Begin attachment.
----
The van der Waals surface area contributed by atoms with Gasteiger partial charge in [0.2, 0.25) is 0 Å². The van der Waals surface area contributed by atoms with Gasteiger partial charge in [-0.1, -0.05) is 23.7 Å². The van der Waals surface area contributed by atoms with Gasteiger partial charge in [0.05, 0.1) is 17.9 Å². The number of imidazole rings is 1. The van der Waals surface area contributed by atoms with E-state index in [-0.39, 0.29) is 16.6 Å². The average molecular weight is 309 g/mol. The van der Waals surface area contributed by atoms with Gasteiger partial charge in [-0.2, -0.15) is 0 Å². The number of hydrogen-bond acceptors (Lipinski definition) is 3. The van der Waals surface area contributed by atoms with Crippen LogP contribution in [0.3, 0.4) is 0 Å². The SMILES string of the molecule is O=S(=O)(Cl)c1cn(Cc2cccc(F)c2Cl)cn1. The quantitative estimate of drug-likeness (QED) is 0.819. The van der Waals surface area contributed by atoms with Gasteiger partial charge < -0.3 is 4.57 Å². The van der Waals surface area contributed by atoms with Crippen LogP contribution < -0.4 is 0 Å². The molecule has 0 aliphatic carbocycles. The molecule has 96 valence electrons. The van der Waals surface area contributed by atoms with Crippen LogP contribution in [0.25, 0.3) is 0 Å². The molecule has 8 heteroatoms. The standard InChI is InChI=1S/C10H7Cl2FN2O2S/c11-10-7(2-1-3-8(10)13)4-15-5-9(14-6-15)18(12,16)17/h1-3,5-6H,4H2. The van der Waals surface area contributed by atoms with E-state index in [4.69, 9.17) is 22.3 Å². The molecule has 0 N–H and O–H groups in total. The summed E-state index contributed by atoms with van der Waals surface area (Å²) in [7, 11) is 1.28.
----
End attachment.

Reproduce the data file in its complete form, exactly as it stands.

The van der Waals surface area contributed by atoms with Gasteiger partial charge in [0.2, 0.25) is 0 Å². The van der Waals surface area contributed by atoms with Gasteiger partial charge in [-0.1, -0.05) is 23.7 Å². The van der Waals surface area contributed by atoms with Gasteiger partial charge in [0.05, 0.1) is 17.9 Å². The number of imidazole rings is 1. The van der Waals surface area contributed by atoms with E-state index in [-0.39, 0.29) is 16.6 Å². The average molecular weight is 309 g/mol. The van der Waals surface area contributed by atoms with Gasteiger partial charge in [-0.2, -0.15) is 0 Å². The number of hydrogen-bond acceptors (Lipinski definition) is 3. The van der Waals surface area contributed by atoms with Crippen LogP contribution in [0.3, 0.4) is 0 Å². The SMILES string of the molecule is O=S(=O)(Cl)c1cn(Cc2cccc(F)c2Cl)cn1. The quantitative estimate of drug-likeness (QED) is 0.819. The van der Waals surface area contributed by atoms with Gasteiger partial charge < -0.3 is 4.57 Å². The van der Waals surface area contributed by atoms with Crippen LogP contribution < -0.4 is 0 Å². The molecule has 0 aliphatic carbocycles. The molecule has 96 valence electrons. The van der Waals surface area contributed by atoms with Crippen LogP contribution in [0.25, 0.3) is 0 Å². The molecule has 8 heteroatoms. The standard InChI is InChI=1S/C10H7Cl2FN2O2S/c11-10-7(2-1-3-8(10)13)4-15-5-9(14-6-15)18(12,16)17/h1-3,5-6H,4H2. The van der Waals surface area contributed by atoms with E-state index in [4.69, 9.17) is 22.3 Å². The molecule has 0 N–H and O–H groups in total. The summed E-state index contributed by atoms with van der Waals surface area (Å²) in [7, 11) is 1.28.